How to lose a stone in 21 days – the final episode

I have to say that this week was a good week – it saw the final episode of ‘How to lose a stone in 21 days’ being aired!

Good riddance is all I can say but not without leaving a trail of damage and confusion behind.

Again, it demonised food.

Again, it encouraged further emotional attachments to food.

Again, it confused and misinformed the UK population.

Again, it interfered with precious family moments – moments that can never be regained.

There were so many claims and statements being made that seemed to have been cherry-picked for sensationalisation rather than being backed by strong evidence.

As with all the other programmes, I could say ALOT but I will try and focus on the aspects that I think require clarification.

It is just not healthy.

First of all, as I have said previously, the approach the show takes is NOT healthy no matter how it is dressed up.

It is a crash diet and it is just not possible for most people to survive on such a diet let alone keep the weight off.


The participants’ talk of dizzy spells, food obsession, lethargy….no matter how nutritious the food they eat in the programme is, 800 calories of it will NEVER be enough to give them what their bodies need.

It is irresponsible, even cringe-worthy, for professional doctors to be promoting it and with such an enticing promise or huge weight loss.

I was literally hopping up and down within the first 10 minutes when a Professor stated quite adamantly that diets work!  She then went on to say that 75% of people regain all of the weight within 5 years!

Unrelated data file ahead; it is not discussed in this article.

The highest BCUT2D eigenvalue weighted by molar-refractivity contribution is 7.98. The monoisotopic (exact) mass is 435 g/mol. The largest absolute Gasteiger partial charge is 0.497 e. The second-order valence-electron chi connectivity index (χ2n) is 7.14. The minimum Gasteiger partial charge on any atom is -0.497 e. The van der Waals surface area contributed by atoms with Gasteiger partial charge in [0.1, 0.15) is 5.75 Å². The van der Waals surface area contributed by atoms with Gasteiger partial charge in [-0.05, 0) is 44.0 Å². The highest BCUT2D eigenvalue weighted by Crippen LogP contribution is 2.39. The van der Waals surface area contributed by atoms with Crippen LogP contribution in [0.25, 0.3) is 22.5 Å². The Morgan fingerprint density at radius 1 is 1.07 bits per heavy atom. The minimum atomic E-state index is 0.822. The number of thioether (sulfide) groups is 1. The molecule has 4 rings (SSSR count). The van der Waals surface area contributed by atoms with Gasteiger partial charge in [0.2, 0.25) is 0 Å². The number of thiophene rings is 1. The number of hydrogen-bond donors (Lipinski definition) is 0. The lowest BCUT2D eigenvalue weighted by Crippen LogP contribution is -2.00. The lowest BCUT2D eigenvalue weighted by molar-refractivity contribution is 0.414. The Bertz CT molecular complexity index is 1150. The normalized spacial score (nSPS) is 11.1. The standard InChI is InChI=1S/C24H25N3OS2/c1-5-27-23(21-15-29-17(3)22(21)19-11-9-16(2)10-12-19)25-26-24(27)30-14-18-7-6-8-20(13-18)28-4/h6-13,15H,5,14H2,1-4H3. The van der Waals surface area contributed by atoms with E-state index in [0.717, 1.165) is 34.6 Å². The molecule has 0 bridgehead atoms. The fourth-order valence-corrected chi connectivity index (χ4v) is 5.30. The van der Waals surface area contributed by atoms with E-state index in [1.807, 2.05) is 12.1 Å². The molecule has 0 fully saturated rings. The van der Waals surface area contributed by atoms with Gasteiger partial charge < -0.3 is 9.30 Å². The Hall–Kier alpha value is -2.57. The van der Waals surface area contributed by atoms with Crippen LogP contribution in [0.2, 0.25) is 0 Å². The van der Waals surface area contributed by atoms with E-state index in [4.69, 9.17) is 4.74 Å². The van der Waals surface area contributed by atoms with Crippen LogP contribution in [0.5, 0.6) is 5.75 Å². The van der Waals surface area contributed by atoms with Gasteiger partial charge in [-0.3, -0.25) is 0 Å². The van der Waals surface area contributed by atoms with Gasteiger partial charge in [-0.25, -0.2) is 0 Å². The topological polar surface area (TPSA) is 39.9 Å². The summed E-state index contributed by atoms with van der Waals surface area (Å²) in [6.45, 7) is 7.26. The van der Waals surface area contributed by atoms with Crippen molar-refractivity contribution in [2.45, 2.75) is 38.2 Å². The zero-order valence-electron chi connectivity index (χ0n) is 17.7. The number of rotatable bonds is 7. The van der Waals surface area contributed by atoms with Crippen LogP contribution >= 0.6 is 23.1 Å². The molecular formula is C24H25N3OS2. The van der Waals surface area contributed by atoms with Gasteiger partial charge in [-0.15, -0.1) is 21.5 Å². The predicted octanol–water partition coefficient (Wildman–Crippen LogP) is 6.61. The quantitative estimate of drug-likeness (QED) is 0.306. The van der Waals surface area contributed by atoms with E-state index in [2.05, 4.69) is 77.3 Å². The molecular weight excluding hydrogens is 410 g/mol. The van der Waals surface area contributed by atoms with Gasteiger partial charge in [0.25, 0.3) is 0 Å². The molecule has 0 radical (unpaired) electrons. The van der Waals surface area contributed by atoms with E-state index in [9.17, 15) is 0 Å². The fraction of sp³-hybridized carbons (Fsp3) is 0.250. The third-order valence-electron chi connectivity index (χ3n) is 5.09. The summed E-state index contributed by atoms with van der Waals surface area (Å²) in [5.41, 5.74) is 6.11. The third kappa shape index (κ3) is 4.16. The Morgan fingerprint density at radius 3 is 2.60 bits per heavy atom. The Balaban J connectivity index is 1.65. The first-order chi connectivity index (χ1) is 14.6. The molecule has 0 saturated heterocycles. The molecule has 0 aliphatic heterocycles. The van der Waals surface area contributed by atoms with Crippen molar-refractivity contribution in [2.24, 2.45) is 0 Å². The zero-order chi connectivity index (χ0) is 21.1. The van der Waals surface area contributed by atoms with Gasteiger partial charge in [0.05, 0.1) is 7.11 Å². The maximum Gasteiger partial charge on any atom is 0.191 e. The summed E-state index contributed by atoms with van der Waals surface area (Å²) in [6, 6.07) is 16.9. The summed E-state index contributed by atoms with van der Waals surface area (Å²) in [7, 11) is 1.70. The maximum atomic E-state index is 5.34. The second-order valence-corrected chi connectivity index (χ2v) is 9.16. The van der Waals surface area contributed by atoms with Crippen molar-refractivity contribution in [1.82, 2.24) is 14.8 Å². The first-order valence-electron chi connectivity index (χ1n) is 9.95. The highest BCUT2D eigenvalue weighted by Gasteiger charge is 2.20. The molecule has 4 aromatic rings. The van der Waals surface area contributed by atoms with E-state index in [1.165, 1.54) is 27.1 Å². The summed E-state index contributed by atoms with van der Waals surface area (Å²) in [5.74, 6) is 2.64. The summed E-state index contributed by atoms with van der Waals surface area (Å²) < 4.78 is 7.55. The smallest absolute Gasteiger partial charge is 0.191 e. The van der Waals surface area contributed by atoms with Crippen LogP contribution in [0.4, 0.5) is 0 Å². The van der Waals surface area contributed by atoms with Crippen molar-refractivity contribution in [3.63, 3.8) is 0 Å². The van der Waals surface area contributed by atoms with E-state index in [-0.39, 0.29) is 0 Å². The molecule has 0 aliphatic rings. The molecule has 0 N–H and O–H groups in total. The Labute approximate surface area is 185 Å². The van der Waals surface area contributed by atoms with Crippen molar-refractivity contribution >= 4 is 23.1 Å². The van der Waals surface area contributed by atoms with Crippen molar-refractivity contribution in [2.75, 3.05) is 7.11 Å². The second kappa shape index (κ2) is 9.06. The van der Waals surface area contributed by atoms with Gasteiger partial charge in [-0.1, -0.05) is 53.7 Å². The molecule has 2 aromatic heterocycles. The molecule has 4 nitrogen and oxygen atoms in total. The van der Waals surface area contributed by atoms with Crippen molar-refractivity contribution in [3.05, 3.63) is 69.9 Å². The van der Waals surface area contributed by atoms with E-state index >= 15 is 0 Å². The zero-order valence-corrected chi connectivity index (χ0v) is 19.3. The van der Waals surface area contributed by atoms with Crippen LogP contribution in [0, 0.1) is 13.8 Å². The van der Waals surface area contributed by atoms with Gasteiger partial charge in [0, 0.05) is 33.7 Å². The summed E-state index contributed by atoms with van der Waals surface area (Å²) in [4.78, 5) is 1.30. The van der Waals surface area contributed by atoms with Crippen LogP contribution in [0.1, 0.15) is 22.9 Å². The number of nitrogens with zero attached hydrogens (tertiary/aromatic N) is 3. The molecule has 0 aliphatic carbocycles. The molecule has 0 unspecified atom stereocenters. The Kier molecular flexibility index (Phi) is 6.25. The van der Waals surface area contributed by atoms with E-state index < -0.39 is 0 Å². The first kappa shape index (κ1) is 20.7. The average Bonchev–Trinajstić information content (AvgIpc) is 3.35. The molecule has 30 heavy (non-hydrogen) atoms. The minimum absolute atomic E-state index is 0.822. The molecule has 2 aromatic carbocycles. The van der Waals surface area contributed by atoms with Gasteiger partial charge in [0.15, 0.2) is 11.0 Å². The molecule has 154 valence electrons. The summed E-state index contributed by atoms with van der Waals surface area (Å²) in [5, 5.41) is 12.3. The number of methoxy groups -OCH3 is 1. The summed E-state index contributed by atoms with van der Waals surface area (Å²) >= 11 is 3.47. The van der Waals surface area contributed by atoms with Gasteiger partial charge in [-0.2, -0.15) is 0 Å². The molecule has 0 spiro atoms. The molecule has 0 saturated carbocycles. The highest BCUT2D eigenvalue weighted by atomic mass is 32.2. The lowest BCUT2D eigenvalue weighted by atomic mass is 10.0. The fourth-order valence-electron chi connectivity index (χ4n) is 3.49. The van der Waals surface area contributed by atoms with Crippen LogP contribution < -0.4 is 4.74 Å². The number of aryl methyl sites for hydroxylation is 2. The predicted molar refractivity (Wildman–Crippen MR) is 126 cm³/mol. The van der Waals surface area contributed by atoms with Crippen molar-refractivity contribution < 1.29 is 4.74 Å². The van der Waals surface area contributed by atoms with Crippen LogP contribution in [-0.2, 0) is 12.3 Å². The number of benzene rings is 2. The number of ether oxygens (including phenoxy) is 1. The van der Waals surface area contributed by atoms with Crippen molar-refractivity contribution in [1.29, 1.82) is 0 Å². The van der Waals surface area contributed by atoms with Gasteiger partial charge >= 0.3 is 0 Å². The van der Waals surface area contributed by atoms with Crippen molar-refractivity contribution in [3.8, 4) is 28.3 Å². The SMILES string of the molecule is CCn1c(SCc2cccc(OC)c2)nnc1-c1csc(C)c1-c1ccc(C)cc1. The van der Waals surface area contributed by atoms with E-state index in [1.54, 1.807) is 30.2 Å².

Yep-she actually said that!

So if you knew you were going to regain all the weight, and more, would you really torture yourself?  Would you really see it as a diet that worked?

75% of people regain any weight lost within 5 years.

It is merely a fantasy that is fuelling diet culture.

Effectively, she was promoting weight cycling – losing and regaining weight over and over.

This is known to have adverse physical and mental effects.

Not only is weight cycling linked to death rates, morbidity and heart disease, it also encourages binge eating and MORE weight gain.

Women who weight cycle also tend to lose more lean muscle mass than fat when compared with people who lose weight and managed to keep it off.

Furthermore, it increases the risk of osteoporosis, high blood pressure, chronic inflammation and even some cancers.  Ironically, all of the conditions that the show claims to be helping participants reverse or reduce risk of.

As if that wasn’t enough, Michael himself went on to say that initial rapid weight loss is the key to long term success.

Erm, I would like to know where he plucked that bold statement out of the air from.

The real key to long term weight loss explained.

Robust studies have in fact shown that those who maintain weight loss, in the long run, don’t demonise food, they deemphasis it in their lives, they make small, personal goals and tailor their approach.


Relapsers, on the other hand, restrict, eliminate, obsess about food – ALL OF WHICH WAS EVIDENT IN THIS SHOW!!

For more on the effective ways to maintain weight loss, visit my previous blog here.

The only bit that I actually liked about the programme was the small focus on mindfulness.  The participants carried out the raisin activity which gets you to slow down and really think, feel and reflect on the food you are eating.